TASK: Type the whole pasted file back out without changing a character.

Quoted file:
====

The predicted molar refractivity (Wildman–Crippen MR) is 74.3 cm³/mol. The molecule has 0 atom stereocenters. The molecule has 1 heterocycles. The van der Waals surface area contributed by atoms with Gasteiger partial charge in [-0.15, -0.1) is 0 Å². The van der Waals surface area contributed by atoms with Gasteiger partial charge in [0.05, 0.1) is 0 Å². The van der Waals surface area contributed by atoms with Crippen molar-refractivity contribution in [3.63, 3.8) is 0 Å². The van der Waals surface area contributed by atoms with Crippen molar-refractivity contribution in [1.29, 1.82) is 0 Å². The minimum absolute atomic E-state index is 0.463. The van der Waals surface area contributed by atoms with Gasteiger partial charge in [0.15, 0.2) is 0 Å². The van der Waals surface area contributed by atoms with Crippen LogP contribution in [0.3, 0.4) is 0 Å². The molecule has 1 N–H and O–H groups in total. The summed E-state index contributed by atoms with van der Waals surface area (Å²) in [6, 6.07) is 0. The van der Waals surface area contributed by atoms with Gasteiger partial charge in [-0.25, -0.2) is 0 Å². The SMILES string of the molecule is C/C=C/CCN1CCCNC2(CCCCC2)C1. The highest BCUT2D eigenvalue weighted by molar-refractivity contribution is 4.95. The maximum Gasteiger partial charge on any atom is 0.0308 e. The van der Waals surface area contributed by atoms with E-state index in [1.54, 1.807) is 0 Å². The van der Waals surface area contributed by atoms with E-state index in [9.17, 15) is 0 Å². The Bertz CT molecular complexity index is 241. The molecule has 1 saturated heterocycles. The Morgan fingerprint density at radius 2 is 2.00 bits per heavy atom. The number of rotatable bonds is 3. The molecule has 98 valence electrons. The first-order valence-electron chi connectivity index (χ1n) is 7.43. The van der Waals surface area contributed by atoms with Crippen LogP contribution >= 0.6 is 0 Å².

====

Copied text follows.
The predicted molar refractivity (Wildman–Crippen MR) is 74.3 cm³/mol. The molecule has 0 atom stereocenters. The molecule has 1 heterocycles. The van der Waals surface area contributed by atoms with Gasteiger partial charge in [-0.15, -0.1) is 0 Å². The van der Waals surface area contributed by atoms with Gasteiger partial charge in [0.05, 0.1) is 0 Å². The van der Waals surface area contributed by atoms with Crippen molar-refractivity contribution in [3.63, 3.8) is 0 Å². The van der Waals surface area contributed by atoms with Crippen molar-refractivity contribution in [1.29, 1.82) is 0 Å². The minimum absolute atomic E-state index is 0.463. The van der Waals surface area contributed by atoms with Gasteiger partial charge in [0.15, 0.2) is 0 Å². The van der Waals surface area contributed by atoms with Crippen LogP contribution in [0.3, 0.4) is 0 Å². The molecule has 1 N–H and O–H groups in total. The summed E-state index contributed by atoms with van der Waals surface area (Å²) in [6, 6.07) is 0. The van der Waals surface area contributed by atoms with Gasteiger partial charge in [-0.25, -0.2) is 0 Å². The SMILES string of the molecule is C/C=C/CCN1CCCNC2(CCCCC2)C1. The highest BCUT2D eigenvalue weighted by molar-refractivity contribution is 4.95. The maximum Gasteiger partial charge on any atom is 0.0308 e. The van der Waals surface area contributed by atoms with E-state index in [1.54, 1.807) is 0 Å². The van der Waals surface area contributed by atoms with E-state index in [9.17, 15) is 0 Å². The Bertz CT molecular complexity index is 241. The molecule has 1 saturated heterocycles. The Morgan fingerprint density at radius 2 is 2.00 bits per heavy atom. The number of rotatable bonds is 3. The molecule has 98 valence electrons. The first-order valence-electron chi connectivity index (χ1n) is 7.43. The van der Waals surface area contributed by atoms with Crippen LogP contribution >= 0.6 is 0 Å².